Affordable Care Act: What it means for employers

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Affordable Care Act: What it means for employers

By Barbara Fritsche

By now, most Americans have heard of the Affordable Care Act (“ACA”), colloquially known as Obamacare. However, when people refer to the ACA, most are actually referring to general changes to health care brought about by two separate but linked laws: The Patient Protection and Affordable Care Act and the Health Care and Education Reconciliation Act.

These federal laws, passed in 2010, have make sweeping changes to the health care industry in general and to health insurance in particular. Perhaps the best way to analyze ACA is to first determine the “lens” you will use to look at the law. Looking through the lens of “employer,” ACA has many requirements, and associated deadlines scattered among 2013, 2014, and 2015. It is critical that an employer familiarize itself with the responsibilities it has under ACA:

1. Determine Employer Size: Determining employer size (i.e., how many employees you have) for the purposes of ACA is the absolute first step that any employer should take. Although many of the requirements of ACA apply only to large employers, certain parts apply to all employers and certain benefits apply only to small employers.

Generally speaking, there are two categories of employers: large and small.  A large employer is one who employs 50 or more full-time and full-time equivalent (“FTE”) employees. A small employer is one who employs fewer than 50 full-time and FTE employees. So how is an employer to determine how many full-time or FTE employees it has?

First, the employer calculates its full-time employees. A full-time employee is one that is employed, on average, for at least 30 hours of service per week with respect to any month within that calendar year. For the purposes of this calculation, 130 hours of service in a calendar month will be treated as the monthly equivalent of 30 hours of service per week (52 weeks x 30 hours per week ÷ 12 months = 130 hours). “Hours of service” includes not only hours for which an employee performs a job duty (i.e., when the employee is “on the clock”) but also hours for which the employee performs no duties but is still entitled to payment (i.e., use of vacation, holiday, personal or sick days, if applicable). The employer starts by making a monthly calculation based on the preceding year.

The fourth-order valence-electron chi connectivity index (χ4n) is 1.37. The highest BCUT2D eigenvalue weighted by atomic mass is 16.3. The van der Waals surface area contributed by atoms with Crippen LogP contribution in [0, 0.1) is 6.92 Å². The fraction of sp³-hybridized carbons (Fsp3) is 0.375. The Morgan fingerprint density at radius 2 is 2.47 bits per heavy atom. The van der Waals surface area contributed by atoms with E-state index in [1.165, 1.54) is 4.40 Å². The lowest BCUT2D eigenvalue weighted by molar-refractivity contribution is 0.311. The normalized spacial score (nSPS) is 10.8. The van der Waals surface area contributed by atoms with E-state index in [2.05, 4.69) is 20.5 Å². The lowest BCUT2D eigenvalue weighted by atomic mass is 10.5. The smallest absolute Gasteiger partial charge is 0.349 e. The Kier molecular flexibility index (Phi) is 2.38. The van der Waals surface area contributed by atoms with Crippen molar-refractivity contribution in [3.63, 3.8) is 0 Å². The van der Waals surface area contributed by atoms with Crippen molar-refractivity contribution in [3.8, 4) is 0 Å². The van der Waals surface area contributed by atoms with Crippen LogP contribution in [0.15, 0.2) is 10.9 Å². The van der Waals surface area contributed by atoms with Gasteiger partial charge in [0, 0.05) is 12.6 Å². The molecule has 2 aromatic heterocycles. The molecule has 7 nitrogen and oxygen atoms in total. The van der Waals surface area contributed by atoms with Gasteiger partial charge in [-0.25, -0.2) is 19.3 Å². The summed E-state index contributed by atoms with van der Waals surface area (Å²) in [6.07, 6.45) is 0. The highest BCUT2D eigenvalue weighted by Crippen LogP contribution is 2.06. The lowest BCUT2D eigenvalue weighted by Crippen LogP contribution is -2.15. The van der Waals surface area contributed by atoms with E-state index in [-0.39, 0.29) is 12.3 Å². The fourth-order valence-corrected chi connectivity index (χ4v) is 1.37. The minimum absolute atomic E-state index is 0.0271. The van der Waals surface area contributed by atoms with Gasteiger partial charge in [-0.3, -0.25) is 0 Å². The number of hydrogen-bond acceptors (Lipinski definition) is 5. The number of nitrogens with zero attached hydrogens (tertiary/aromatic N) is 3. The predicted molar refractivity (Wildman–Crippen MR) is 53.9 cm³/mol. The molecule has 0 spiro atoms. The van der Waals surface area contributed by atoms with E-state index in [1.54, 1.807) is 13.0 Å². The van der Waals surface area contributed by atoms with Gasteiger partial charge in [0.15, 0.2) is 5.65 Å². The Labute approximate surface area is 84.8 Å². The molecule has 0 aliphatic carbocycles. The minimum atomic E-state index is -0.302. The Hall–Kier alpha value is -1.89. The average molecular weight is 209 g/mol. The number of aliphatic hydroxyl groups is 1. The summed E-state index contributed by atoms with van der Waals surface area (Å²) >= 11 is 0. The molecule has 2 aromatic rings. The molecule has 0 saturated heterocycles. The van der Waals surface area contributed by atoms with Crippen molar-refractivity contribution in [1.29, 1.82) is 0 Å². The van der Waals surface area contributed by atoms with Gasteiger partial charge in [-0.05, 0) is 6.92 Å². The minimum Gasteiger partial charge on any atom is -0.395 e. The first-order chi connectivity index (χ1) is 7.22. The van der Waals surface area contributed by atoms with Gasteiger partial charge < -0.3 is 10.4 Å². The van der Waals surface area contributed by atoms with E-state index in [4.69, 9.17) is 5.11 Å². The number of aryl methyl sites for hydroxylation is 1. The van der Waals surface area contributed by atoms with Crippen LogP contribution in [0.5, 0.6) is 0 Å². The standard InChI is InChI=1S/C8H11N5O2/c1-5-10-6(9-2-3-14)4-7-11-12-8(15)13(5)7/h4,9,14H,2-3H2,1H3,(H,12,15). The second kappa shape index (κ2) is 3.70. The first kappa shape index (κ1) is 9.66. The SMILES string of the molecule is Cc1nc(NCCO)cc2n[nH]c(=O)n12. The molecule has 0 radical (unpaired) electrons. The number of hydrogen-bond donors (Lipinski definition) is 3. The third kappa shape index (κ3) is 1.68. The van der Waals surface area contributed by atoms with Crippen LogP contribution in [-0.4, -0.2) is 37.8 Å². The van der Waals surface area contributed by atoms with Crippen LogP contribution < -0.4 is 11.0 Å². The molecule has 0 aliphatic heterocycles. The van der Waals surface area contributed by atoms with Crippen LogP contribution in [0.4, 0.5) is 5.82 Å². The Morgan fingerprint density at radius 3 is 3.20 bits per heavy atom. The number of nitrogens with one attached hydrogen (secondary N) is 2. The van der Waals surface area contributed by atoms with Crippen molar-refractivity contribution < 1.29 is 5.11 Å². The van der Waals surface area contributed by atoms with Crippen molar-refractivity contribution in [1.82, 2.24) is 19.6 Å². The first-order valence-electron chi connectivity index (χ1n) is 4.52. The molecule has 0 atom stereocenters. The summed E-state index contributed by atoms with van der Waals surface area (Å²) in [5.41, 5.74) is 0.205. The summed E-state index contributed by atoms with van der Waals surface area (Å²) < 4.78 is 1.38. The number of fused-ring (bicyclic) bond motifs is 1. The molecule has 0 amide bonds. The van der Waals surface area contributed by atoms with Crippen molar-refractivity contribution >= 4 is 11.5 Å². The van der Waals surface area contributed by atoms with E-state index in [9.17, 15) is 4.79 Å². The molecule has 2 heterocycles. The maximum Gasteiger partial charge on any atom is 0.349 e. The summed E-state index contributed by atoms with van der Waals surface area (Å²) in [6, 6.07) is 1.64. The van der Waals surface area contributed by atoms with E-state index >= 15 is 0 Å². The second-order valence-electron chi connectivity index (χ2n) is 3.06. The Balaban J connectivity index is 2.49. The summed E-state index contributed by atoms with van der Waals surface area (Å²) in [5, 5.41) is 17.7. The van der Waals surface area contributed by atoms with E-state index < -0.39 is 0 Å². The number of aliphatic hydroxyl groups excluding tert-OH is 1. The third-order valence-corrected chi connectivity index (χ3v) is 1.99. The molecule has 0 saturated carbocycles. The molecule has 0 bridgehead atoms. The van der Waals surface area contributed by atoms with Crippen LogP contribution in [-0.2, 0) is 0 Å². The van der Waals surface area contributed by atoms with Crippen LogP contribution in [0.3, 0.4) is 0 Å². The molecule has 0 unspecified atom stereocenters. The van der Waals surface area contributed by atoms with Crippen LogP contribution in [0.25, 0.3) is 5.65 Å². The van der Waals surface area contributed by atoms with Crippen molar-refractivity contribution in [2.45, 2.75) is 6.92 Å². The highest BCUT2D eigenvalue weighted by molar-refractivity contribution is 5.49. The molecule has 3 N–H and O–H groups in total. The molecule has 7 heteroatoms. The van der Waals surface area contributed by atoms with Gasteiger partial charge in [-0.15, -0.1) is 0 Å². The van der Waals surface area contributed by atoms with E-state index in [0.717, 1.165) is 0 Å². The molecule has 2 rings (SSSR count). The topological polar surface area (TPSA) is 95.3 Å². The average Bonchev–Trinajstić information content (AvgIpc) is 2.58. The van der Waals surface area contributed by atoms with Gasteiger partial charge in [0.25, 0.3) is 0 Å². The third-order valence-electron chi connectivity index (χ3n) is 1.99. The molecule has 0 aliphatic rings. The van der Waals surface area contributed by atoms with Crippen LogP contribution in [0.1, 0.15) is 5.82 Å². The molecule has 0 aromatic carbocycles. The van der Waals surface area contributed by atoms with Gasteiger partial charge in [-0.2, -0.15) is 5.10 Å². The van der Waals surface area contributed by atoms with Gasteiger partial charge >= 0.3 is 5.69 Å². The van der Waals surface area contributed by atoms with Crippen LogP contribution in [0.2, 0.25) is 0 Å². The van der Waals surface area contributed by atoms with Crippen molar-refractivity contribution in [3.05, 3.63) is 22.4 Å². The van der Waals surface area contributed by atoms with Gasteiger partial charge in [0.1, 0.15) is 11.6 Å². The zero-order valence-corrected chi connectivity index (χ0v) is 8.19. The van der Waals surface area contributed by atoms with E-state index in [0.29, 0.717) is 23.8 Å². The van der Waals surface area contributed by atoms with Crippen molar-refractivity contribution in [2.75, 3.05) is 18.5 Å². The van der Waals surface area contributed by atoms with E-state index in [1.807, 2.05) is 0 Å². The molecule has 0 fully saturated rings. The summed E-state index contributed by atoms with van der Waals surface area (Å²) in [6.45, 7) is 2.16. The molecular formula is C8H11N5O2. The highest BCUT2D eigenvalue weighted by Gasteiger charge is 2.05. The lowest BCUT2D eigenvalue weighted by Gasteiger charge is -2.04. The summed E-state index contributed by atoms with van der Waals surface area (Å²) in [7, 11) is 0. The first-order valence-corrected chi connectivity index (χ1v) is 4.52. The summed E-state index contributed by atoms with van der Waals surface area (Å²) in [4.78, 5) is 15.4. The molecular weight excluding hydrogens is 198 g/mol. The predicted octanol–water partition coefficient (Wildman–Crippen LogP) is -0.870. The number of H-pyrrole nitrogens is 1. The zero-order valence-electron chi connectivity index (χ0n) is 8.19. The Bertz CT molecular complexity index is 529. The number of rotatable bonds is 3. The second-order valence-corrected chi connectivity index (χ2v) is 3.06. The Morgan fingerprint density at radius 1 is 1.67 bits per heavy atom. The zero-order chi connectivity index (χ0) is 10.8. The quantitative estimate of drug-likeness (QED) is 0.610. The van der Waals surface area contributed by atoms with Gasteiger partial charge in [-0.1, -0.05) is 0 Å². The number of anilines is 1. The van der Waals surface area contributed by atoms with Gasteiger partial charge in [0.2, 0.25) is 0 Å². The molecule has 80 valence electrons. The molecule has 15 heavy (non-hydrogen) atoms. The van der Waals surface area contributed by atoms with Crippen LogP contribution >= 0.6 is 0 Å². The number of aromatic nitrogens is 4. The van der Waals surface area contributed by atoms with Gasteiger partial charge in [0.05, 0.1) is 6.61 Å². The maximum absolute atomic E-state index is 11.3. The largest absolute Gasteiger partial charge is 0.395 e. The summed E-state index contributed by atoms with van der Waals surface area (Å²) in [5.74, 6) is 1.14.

Once an employer has calculated the full-time employee figure, it must then factor in the number of FTE employees. All non full-time employees (including seasonal employees) from the above calculation are included in the employer’s FTE calculation for that month. The number of FTEs for each calendar month in the preceding calendar year is determined using the following steps:

(1) Calculate the aggregate number of hours of service for all employees who were not full-time employees for that month.

(2) Divide this total by 120.

(3) If the quotient is a fraction, round the fraction down to the next whole number.

The final step is straightforward: take the total number of full-time employees, add in the number of FTEs, and you have your number of full-time employees for the purposes of the ACA. If you are under 50, you are a small employer. If you are 50 or over, you are a large employer. Seasonal employees may play a role in this final calculation.

One caveat to keep in mind is the “aggregation rule.”  The aggregation rule only applies in certain “controlled group” relationships.  Generally speaking, when one entity owns a significant part of two or more businesses, a controlled group relationship exists. So, for example, if Company A owns 90 percent of Company B, a controlled group relationship will exist between the two; Company A, obviously, owns a significant part of itself, and it also owns a significant part (90 percent) of Company B. In qualifying controlled group relationships, the aggregation rule requires the employees of both entities to be aggregated for the purposes of ACA.